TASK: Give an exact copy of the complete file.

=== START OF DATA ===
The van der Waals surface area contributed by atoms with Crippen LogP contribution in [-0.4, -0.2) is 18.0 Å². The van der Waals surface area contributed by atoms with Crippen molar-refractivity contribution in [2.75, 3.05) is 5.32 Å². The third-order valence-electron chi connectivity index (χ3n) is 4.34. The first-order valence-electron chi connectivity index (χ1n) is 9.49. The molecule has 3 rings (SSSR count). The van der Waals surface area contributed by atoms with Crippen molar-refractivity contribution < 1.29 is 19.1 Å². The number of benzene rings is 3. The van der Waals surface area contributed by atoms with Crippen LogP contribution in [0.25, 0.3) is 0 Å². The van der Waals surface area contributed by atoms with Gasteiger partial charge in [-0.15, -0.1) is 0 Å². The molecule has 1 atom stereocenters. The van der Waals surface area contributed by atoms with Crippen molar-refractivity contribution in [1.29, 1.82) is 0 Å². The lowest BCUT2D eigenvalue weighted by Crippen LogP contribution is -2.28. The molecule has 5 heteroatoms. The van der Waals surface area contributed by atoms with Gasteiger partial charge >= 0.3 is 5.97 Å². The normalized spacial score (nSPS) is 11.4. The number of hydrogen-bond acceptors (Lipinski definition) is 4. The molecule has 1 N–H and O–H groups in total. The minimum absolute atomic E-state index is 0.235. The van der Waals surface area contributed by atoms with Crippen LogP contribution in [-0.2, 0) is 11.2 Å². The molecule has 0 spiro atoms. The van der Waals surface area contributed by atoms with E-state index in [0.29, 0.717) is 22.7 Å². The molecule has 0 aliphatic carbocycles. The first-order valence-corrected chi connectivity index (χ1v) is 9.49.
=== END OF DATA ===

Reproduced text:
The van der Waals surface area contributed by atoms with Crippen LogP contribution in [-0.4, -0.2) is 18.0 Å². The van der Waals surface area contributed by atoms with Crippen molar-refractivity contribution in [2.75, 3.05) is 5.32 Å². The third-order valence-electron chi connectivity index (χ3n) is 4.34. The first-order valence-electron chi connectivity index (χ1n) is 9.49. The molecule has 3 rings (SSSR count). The van der Waals surface area contributed by atoms with Crippen molar-refractivity contribution < 1.29 is 19.1 Å². The number of benzene rings is 3. The van der Waals surface area contributed by atoms with Crippen LogP contribution in [0.25, 0.3) is 0 Å². The van der Waals surface area contributed by atoms with Gasteiger partial charge in [-0.15, -0.1) is 0 Å². The molecule has 1 atom stereocenters. The van der Waals surface area contributed by atoms with Crippen molar-refractivity contribution in [1.29, 1.82) is 0 Å². The lowest BCUT2D eigenvalue weighted by Crippen LogP contribution is -2.28. The molecule has 5 heteroatoms. The van der Waals surface area contributed by atoms with Gasteiger partial charge >= 0.3 is 5.97 Å². The normalized spacial score (nSPS) is 11.4. The number of hydrogen-bond acceptors (Lipinski definition) is 4. The molecule has 1 N–H and O–H groups in total. The minimum absolute atomic E-state index is 0.235. The van der Waals surface area contributed by atoms with Crippen LogP contribution in [-0.2, 0) is 11.2 Å². The molecule has 0 spiro atoms. The van der Waals surface area contributed by atoms with E-state index in [0.29, 0.717) is 22.7 Å². The molecule has 0 aliphatic carbocycles. The first-order valence-corrected chi connectivity index (χ1v) is 9.49.